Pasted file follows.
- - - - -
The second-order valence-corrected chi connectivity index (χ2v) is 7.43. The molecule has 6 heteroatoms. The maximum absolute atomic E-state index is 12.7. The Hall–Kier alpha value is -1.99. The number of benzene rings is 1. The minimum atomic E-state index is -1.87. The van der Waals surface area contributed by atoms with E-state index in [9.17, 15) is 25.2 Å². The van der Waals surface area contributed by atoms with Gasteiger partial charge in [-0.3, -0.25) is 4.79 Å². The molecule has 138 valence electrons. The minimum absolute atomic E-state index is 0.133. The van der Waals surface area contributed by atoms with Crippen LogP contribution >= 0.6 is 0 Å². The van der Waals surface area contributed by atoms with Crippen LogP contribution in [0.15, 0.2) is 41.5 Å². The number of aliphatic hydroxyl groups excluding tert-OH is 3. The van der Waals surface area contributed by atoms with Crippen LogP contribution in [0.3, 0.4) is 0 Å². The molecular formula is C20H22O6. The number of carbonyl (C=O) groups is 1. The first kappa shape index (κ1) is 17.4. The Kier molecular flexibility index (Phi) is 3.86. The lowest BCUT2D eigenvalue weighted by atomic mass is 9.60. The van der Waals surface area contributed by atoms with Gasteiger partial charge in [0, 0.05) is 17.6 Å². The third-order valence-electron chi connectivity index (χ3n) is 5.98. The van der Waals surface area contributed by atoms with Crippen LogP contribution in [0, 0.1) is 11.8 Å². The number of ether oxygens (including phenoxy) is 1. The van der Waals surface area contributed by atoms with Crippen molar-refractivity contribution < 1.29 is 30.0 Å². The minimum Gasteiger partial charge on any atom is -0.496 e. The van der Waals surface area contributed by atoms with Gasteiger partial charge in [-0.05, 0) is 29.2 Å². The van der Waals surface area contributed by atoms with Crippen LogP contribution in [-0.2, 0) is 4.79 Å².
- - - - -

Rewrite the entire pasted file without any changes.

The second-order valence-corrected chi connectivity index (χ2v) is 7.43. The molecule has 6 heteroatoms. The maximum absolute atomic E-state index is 12.7. The Hall–Kier alpha value is -1.99. The number of benzene rings is 1. The minimum atomic E-state index is -1.87. The van der Waals surface area contributed by atoms with E-state index in [9.17, 15) is 25.2 Å². The van der Waals surface area contributed by atoms with Gasteiger partial charge in [-0.3, -0.25) is 4.79 Å². The molecule has 138 valence electrons. The minimum absolute atomic E-state index is 0.133. The van der Waals surface area contributed by atoms with Crippen LogP contribution >= 0.6 is 0 Å². The van der Waals surface area contributed by atoms with Crippen LogP contribution in [0.15, 0.2) is 41.5 Å². The number of aliphatic hydroxyl groups excluding tert-OH is 3. The van der Waals surface area contributed by atoms with Crippen LogP contribution in [0.3, 0.4) is 0 Å². The molecular formula is C20H22O6. The number of carbonyl (C=O) groups is 1. The first kappa shape index (κ1) is 17.4. The Kier molecular flexibility index (Phi) is 3.86. The lowest BCUT2D eigenvalue weighted by atomic mass is 9.60. The van der Waals surface area contributed by atoms with Gasteiger partial charge in [0, 0.05) is 17.6 Å². The third-order valence-electron chi connectivity index (χ3n) is 5.98. The van der Waals surface area contributed by atoms with Crippen LogP contribution in [0, 0.1) is 11.8 Å². The number of ether oxygens (including phenoxy) is 1. The van der Waals surface area contributed by atoms with Crippen molar-refractivity contribution < 1.29 is 30.0 Å². The minimum Gasteiger partial charge on any atom is -0.496 e. The van der Waals surface area contributed by atoms with Gasteiger partial charge in [-0.05, 0) is 29.2 Å². The van der Waals surface area contributed by atoms with Crippen LogP contribution in [-0.2, 0) is 4.79 Å².